Seabreeze by Edyta Sitar – using her upcoming (and awesome) Silver Lining Shirtings.

The keynote speaker this year is Ricky Tims

CT - Ricky Tims Montage

(Collage brazenly borrowed from Mr. Tims.)

That got me thinking about men in the “quilting industry”.

At first, it doesn’t seem like there are a lot.  But just a minute into thinking about it, I’d come up with several names.  Two of my favorite quilt books right now are by men who are well-known quilt collectors – New York Beauty by Bill Volkening and Unconventional & Unexpected by Roderick Kiracofe,

Then I thought of Jeffrey Gutcheon of Gutcheon Patchworks.  He was a “famous quilter” when I first started quilting in the early 1980s and while I did once own the Perfect Patchwork Primer, I remember the name primarily because of his fabric – called American Classic.  It was cool and different and amazing – definitely not my grandma’s calico.

And there’s Michael James – a renowned artist, quilter, author and teacher.

Michael James - Rhythm Color Spanish Dance

Michael James’ Rhythm Color Spanish Dance.

And I hadn’t even thought of “current quilters”.  So I started making a list of all the male quilters I could think of.  In no particular order…

While looking for the links of the men on my list, I found a better list compiled by Raymond K. Houston –  Nacho Grandma Quilts,  Raymond lists more than 117 male quilters.  I also learned that AQS had published a book in 2010 – Men and the Art of Quiltmaking by Joe Cunningham – featuring the work of thirty men.

I could only think of seventeen.  (I really have to get out more.)

If you’re wondering where this is all going… at the United Notions Open House last month, Mr. Dunn talked about his new hobby – he’s started quilting.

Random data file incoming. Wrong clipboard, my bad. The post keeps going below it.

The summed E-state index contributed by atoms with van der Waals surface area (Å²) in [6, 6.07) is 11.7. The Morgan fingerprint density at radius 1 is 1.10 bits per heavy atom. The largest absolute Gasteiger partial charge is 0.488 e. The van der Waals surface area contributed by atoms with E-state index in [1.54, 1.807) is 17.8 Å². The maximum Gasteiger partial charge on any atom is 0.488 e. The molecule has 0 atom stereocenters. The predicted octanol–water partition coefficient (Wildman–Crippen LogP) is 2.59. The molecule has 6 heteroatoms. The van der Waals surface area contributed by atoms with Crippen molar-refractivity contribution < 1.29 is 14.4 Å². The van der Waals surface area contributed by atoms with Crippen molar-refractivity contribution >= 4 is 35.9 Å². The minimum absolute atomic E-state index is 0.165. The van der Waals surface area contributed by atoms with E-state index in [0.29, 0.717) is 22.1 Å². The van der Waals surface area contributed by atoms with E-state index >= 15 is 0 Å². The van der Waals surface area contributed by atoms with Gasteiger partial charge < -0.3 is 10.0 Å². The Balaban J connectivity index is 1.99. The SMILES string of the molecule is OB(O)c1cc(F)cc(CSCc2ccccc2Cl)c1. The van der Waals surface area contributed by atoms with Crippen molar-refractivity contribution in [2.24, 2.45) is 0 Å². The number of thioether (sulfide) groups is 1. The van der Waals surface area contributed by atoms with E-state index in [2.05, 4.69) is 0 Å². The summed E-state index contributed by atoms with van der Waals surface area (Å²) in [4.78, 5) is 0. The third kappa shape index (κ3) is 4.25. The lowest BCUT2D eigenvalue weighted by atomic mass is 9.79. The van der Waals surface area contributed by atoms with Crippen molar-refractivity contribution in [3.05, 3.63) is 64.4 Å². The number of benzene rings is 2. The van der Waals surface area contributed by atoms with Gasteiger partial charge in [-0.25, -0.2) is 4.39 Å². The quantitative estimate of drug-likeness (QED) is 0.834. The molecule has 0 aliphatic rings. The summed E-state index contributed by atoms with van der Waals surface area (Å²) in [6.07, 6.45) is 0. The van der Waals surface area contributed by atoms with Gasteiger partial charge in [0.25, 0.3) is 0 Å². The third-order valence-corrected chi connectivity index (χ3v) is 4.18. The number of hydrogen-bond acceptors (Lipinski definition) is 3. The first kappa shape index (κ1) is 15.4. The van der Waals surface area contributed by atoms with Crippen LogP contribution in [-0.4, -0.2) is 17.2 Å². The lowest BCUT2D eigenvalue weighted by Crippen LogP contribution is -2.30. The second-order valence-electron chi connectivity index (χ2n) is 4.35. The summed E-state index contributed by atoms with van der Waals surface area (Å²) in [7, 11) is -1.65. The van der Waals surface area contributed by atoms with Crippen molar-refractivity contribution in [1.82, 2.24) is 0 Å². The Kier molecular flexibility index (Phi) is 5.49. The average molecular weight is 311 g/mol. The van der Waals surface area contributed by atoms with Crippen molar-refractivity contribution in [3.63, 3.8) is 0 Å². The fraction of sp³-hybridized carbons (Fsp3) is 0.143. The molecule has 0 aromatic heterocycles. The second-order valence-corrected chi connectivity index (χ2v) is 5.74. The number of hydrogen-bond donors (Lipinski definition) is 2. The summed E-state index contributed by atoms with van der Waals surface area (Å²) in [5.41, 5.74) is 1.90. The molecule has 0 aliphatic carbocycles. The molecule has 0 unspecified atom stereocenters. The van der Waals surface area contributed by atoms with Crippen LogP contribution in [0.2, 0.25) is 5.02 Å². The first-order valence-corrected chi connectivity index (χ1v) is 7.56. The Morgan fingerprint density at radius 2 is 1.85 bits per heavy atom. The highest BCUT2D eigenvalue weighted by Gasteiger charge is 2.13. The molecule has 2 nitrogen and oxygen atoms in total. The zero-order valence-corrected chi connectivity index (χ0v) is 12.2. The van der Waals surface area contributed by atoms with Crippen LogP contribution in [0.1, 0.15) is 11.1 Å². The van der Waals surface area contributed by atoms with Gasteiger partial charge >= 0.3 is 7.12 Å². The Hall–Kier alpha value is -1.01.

So of  course I had to ask for more details… specifics.

After 40 years in business, I have recently taken an interest in quilting and find it to be relaxing and therapeutic.  I had someone sit down with me and teach me how to operate a sewing machine.  For a man, that’s the fun of it, learning to operate the machinery.  Then how to piece the fabric together becomes the challenge.  But once I pieced together some pre-cut mini charms I was hooked.  I feel men would enjoy quilting because it is challenging, relaxing, and fun.  I appreciate the challenge of the geometry and the art of the craft.

I was recently at the National Quilt Museum and they had a class that included both male and female students.  About 30% of the classroom was men and they were all enjoying it.  Perhaps there are more men out there that want to quilt, but we aren’t catering to them.  Educating new quilters and teaching greater skills to experienced quilters will ultimately lead to a stronger, more viable and diverse quilting community.

(I admit it, I’m wondering how fast he sews… there is a similarity between the foot-pedal of a sewing machine and the gas-pedal of a car.)

I also wanted to ask what he thought about the stereotype of quilting being a “woman’s interest” or woman’s craft.  While there are more men in quilting, the quilting population and the quilting population are still a little skewed.

So I asked – most famous artists are men but not many men make quilts or do fiber arts.  Why don’t more men – and male artists – make quilts?

I believe that quilting is perceived as a woman’s craft so therefore men typically stay out of creating quilts.  Although I do feel that this stereotype is changing with the inclusion of more male artists in our industry.